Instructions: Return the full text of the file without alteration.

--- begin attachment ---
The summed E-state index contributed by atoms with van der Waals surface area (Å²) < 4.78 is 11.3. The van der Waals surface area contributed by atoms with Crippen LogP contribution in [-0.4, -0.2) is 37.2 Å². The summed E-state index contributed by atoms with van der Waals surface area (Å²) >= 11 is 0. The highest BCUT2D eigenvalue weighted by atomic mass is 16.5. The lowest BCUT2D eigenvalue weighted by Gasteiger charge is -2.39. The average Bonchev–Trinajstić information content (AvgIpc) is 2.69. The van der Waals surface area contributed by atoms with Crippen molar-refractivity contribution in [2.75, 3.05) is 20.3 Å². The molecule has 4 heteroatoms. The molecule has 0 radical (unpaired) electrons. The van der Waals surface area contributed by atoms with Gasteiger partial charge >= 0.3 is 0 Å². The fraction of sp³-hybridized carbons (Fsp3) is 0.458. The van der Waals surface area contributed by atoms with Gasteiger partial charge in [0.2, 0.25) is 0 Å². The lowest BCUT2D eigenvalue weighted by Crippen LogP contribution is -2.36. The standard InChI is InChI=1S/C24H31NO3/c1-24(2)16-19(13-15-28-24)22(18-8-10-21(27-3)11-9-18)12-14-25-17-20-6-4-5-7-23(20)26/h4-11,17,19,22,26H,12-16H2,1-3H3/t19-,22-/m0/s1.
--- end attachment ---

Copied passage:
The summed E-state index contributed by atoms with van der Waals surface area (Å²) < 4.78 is 11.3. The van der Waals surface area contributed by atoms with Crippen LogP contribution in [-0.4, -0.2) is 37.2 Å². The summed E-state index contributed by atoms with van der Waals surface area (Å²) >= 11 is 0. The highest BCUT2D eigenvalue weighted by atomic mass is 16.5. The lowest BCUT2D eigenvalue weighted by Gasteiger charge is -2.39. The average Bonchev–Trinajstić information content (AvgIpc) is 2.69. The van der Waals surface area contributed by atoms with Crippen molar-refractivity contribution in [2.75, 3.05) is 20.3 Å². The molecule has 4 heteroatoms. The molecule has 0 radical (unpaired) electrons. The van der Waals surface area contributed by atoms with Gasteiger partial charge >= 0.3 is 0 Å². The fraction of sp³-hybridized carbons (Fsp3) is 0.458. The van der Waals surface area contributed by atoms with Gasteiger partial charge in [0.2, 0.25) is 0 Å². The lowest BCUT2D eigenvalue weighted by Crippen LogP contribution is -2.36. The standard InChI is InChI=1S/C24H31NO3/c1-24(2)16-19(13-15-28-24)22(18-8-10-21(27-3)11-9-18)12-14-25-17-20-6-4-5-7-23(20)26/h4-11,17,19,22,26H,12-16H2,1-3H3/t19-,22-/m0/s1.